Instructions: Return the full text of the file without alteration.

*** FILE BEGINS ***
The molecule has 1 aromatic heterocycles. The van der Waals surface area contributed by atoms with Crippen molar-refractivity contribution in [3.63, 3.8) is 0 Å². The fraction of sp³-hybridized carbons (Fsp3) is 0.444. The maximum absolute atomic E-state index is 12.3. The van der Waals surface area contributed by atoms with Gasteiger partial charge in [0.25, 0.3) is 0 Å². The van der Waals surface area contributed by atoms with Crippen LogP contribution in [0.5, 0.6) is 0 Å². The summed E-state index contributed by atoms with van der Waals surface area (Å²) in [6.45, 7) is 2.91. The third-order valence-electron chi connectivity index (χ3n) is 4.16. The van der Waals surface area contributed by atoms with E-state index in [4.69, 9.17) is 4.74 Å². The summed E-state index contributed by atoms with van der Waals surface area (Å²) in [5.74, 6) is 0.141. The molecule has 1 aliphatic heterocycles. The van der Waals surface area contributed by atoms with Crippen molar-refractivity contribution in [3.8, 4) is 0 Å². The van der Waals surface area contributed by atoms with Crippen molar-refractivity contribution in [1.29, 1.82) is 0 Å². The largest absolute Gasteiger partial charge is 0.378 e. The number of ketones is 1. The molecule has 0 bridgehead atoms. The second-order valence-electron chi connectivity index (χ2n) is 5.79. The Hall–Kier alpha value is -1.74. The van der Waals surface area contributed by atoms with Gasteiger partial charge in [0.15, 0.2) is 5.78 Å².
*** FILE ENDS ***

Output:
The molecule has 1 aromatic heterocycles. The van der Waals surface area contributed by atoms with Crippen molar-refractivity contribution in [3.63, 3.8) is 0 Å². The fraction of sp³-hybridized carbons (Fsp3) is 0.444. The maximum absolute atomic E-state index is 12.3. The van der Waals surface area contributed by atoms with Gasteiger partial charge in [0.25, 0.3) is 0 Å². The van der Waals surface area contributed by atoms with Crippen LogP contribution in [0.5, 0.6) is 0 Å². The summed E-state index contributed by atoms with van der Waals surface area (Å²) in [6.45, 7) is 2.91. The third-order valence-electron chi connectivity index (χ3n) is 4.16. The van der Waals surface area contributed by atoms with E-state index in [4.69, 9.17) is 4.74 Å². The summed E-state index contributed by atoms with van der Waals surface area (Å²) in [5.74, 6) is 0.141. The molecule has 1 aliphatic heterocycles. The van der Waals surface area contributed by atoms with Crippen molar-refractivity contribution in [3.8, 4) is 0 Å². The van der Waals surface area contributed by atoms with Crippen molar-refractivity contribution in [1.29, 1.82) is 0 Å². The largest absolute Gasteiger partial charge is 0.378 e. The number of ketones is 1. The molecule has 0 bridgehead atoms. The second-order valence-electron chi connectivity index (χ2n) is 5.79. The Hall–Kier alpha value is -1.74. The van der Waals surface area contributed by atoms with Gasteiger partial charge in [0.15, 0.2) is 5.78 Å².